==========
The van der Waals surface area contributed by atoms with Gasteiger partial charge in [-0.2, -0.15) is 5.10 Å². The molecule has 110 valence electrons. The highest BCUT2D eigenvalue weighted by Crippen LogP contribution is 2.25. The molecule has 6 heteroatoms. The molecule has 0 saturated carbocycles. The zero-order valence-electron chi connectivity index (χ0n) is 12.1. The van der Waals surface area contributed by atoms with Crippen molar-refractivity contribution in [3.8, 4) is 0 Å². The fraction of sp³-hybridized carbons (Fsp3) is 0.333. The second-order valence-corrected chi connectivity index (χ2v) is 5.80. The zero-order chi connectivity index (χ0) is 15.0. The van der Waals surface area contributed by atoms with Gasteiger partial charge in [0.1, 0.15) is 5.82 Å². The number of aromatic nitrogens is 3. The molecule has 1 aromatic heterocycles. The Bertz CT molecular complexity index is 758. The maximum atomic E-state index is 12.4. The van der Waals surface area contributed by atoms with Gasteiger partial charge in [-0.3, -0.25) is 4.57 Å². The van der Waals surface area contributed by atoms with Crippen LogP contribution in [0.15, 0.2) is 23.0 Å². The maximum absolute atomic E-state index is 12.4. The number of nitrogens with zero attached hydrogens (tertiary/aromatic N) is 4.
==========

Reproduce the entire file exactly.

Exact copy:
The van der Waals surface area contributed by atoms with Gasteiger partial charge in [-0.2, -0.15) is 5.10 Å². The molecule has 110 valence electrons. The highest BCUT2D eigenvalue weighted by Crippen LogP contribution is 2.25. The molecule has 6 heteroatoms. The molecule has 0 saturated carbocycles. The zero-order valence-electron chi connectivity index (χ0n) is 12.1. The van der Waals surface area contributed by atoms with Crippen molar-refractivity contribution in [3.8, 4) is 0 Å². The fraction of sp³-hybridized carbons (Fsp3) is 0.333. The second-order valence-corrected chi connectivity index (χ2v) is 5.80. The zero-order chi connectivity index (χ0) is 15.0. The van der Waals surface area contributed by atoms with Gasteiger partial charge in [0.1, 0.15) is 5.82 Å². The number of aromatic nitrogens is 3. The molecule has 1 aromatic heterocycles. The Bertz CT molecular complexity index is 758. The maximum atomic E-state index is 12.4. The van der Waals surface area contributed by atoms with Gasteiger partial charge in [-0.3, -0.25) is 4.57 Å². The van der Waals surface area contributed by atoms with Crippen LogP contribution in [0.15, 0.2) is 23.0 Å². The maximum absolute atomic E-state index is 12.4. The number of nitrogens with zero attached hydrogens (tertiary/aromatic N) is 4.